Most of the trucks, buses, and tractors in the United States use diesel fuel. Diesel fuel is a nonrenewable fuel made from petroleum. Using biodiesel fuel produces less pollution than using petroleum diesel fuel. Any vehicle that operates on diesel fuel can use biodiesel.
Biodiesel fuel has chemical characteristics similar to petroleum-based diesel, so it can be used as a direct substitute for diesel fuel. Biodiesel fuel can also be blended with petroleum diesel in any percentage without reducing vehicle fuel economy.
Any diesel engine can use biodiesel at blend levels of 5% by volume (B5) or lower. A blend of 20% biodiesel with 80% petroleum diesel is known as B20. Some federal and state government fleets, such as school and transit buses, snowplows, garbage trucks, mail trucks, and military vehicles, use biodiesel. Public fueling stations that sell biodiesel blends to the public are available in nearly every state.
Low-level biodiesel blends like B2 and B5 are popular fuels in the trucking industry because biodiesel has excellent lubricating properties, so the blends can benefit engine performance.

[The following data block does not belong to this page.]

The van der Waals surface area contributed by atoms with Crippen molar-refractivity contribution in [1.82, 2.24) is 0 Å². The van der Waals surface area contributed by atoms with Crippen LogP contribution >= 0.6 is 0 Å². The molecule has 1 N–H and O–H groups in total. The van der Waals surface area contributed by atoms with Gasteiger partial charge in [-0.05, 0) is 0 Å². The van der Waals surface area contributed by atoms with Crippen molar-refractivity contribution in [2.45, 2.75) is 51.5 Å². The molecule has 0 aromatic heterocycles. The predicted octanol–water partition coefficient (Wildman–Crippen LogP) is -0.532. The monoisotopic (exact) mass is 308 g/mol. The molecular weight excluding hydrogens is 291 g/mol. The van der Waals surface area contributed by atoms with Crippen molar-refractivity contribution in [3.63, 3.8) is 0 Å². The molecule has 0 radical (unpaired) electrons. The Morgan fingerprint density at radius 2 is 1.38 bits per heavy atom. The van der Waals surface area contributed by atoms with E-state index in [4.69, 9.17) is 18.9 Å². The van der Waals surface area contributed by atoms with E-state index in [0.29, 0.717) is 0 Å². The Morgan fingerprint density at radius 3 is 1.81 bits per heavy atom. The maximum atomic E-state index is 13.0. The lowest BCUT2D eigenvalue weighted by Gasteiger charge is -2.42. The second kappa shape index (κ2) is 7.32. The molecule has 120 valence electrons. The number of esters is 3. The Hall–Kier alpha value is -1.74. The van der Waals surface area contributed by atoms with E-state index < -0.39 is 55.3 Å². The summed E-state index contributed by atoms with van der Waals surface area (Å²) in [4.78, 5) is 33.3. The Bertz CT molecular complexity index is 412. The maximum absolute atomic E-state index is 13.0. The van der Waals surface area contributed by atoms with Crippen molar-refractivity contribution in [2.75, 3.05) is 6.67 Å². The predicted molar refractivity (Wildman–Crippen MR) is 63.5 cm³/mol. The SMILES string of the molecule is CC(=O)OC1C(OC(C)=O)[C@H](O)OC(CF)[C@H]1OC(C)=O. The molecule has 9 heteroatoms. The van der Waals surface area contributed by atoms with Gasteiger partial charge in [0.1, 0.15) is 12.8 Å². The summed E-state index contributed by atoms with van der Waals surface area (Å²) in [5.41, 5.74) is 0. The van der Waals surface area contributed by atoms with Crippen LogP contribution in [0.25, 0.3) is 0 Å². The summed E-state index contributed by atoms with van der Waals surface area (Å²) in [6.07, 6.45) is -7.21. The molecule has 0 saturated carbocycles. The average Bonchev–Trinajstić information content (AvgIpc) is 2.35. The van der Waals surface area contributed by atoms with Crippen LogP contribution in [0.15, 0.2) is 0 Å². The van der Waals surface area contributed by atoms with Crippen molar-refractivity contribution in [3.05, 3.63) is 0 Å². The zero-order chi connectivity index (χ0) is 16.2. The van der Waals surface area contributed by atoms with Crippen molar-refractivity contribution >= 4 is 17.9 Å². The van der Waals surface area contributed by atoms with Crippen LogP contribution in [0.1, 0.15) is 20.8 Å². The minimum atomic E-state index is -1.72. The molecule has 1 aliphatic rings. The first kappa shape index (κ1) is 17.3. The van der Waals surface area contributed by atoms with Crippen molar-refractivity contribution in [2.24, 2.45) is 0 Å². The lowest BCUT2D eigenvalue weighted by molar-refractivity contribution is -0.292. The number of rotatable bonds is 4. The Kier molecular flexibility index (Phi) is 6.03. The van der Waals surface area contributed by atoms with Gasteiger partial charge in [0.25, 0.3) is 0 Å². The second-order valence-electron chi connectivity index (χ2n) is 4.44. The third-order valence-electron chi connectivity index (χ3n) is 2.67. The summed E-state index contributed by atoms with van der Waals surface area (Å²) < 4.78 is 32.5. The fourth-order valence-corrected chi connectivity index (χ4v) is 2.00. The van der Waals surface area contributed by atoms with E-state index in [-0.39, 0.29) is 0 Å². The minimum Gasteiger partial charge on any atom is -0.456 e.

Pure biodiesel (often called B100) and biodiesel blends are sensitive to cold weather and may require a special type of anti-freeze, just like petroleum-based diesel fuel. Biodiesel acts like a detergent additive, loosening and dissolving sediments in storage tanks. Because biodiesel is a solvent, B100 may cause rubber and other components to fail in older vehicles. This problem does not occur with biodiesel blends.
Biodiesel use has increased substantially since 2001
Because of biodiesel's environmental benefits, ease of use, and available subsidies, biodiesel use in the United States grew from about 10 million gallons in 2001 to 354 million gallons in 2007. Consumption dropped in 2008 and then increased in 2009. Consumption dropped to about 260 million gallons in 2010, as the federal excise tax credit for biodiesel blending expired. In 2011, the tax credit was extended for one year, and substantial quantities of biodiesel were used to meet the Renewable Fuels Standard. These factors contributed to an increase in consumption to 886 million gallons in 2011. Consumption has generally increased since 2012, reaching about 2.1 billion gallons in 2016.
In 2001, total world biodiesel consumption was about 0.3 billion gallons. In 2014, about 8.1 billion gallons of biodiesel were consumed in at least 50 countries, and 54% was consumed in five countries.
World biodiesel consumption, 2014
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